The December 21st article "Poverty up Sharply in Rust Belt" in the politics section of the U.S. News & World Report shows severe increases in poverty levels in Ohio and southern Michigan, deeper than the national average, as reported in the recently released 2009 poverty estimates by the U.S. Census Bureau.
The article quotes Professor Claudia Coulton, Director of the Center on Urban Poverty and Community Development in the Mandel School of Applied Social Sciences. Dr. Coulton says that increasing poverty is a sign of a country coming down from the "good times" of the late 1990s and early 2000s, when poverty rates were lower in many areas of the country. "I think what you have is people were just getting above the poverty line when times were good, and now they're falling back below it," says Coulton.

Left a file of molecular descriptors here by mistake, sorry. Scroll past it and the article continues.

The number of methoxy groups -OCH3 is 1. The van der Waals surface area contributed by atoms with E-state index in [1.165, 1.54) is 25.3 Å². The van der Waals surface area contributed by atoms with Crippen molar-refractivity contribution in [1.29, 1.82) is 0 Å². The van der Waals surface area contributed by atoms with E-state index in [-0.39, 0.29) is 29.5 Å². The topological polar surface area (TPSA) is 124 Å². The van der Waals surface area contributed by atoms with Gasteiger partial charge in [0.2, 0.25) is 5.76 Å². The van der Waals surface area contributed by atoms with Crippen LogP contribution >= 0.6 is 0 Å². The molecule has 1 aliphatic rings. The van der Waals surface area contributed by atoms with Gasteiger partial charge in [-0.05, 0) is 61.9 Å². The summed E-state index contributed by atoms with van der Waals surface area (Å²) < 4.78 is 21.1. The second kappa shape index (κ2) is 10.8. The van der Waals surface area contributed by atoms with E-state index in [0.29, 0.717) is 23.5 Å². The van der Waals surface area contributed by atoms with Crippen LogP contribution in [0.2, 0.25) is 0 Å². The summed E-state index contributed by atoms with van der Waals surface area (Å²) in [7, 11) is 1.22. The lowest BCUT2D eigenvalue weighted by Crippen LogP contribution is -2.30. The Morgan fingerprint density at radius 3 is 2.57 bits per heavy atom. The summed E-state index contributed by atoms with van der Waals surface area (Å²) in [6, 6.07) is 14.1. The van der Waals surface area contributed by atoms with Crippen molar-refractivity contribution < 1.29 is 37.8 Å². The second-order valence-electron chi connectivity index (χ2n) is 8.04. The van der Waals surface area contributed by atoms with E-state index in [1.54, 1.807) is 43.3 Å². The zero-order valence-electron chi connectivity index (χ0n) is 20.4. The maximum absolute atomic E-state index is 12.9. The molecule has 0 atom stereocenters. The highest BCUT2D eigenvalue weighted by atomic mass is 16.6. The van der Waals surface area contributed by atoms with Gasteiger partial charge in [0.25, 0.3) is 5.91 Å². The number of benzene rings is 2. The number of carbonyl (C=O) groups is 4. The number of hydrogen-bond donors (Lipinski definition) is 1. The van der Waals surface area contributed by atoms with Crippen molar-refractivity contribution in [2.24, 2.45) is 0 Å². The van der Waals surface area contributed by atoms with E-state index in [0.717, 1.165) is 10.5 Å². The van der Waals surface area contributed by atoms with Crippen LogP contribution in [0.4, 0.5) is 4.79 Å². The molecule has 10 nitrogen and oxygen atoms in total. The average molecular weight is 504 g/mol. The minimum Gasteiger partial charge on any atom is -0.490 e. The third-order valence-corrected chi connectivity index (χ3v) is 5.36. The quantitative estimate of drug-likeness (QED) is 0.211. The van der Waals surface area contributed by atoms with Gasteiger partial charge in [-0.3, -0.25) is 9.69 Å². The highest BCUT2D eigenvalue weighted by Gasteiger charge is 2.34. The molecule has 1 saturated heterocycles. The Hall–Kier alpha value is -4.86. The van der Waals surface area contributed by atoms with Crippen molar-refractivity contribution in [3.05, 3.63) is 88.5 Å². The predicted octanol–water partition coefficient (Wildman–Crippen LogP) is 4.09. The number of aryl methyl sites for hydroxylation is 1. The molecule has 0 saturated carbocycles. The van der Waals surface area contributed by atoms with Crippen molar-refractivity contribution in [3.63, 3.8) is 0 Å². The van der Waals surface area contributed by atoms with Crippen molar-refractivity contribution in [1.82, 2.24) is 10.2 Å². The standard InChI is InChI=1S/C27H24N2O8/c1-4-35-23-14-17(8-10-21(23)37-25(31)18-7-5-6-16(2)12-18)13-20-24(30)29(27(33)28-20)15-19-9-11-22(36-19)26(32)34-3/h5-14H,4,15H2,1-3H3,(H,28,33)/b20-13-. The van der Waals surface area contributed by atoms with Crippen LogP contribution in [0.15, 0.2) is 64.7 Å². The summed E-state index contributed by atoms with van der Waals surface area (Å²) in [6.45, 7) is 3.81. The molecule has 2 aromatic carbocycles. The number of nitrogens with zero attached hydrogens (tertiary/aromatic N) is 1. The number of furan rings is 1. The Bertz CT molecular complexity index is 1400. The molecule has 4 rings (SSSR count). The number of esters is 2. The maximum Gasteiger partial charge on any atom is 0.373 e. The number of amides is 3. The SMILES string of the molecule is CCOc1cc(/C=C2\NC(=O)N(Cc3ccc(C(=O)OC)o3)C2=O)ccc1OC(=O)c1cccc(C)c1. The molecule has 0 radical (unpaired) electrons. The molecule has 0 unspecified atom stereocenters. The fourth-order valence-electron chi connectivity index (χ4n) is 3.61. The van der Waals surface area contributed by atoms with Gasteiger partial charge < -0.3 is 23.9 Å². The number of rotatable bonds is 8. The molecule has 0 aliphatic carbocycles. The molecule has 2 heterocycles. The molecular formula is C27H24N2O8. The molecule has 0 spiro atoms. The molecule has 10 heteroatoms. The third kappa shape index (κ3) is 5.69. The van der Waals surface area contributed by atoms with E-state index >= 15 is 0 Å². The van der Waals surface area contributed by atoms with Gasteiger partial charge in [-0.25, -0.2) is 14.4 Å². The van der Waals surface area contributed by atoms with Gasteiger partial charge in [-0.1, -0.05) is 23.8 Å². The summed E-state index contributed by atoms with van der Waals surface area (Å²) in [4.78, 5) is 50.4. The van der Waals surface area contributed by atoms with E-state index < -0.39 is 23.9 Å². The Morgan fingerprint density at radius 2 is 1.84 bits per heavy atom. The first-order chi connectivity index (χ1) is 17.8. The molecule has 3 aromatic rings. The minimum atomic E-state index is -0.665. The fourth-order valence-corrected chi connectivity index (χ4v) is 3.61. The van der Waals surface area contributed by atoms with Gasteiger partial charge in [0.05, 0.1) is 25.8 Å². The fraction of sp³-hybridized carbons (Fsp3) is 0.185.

Altogether, says Coulton, areas reliant on industries that employ low-wage workers, like the mining and manufacturing regions in Appalachia and the Rust Belt, tend to be hit harder in a recession and see greater poverty increases. "When we're talking about poverty, [we're talking about] the way the recession interacts with what we call the low-skill part of the economy, because that's where people bouncing above and below the poverty line tend to be," she says.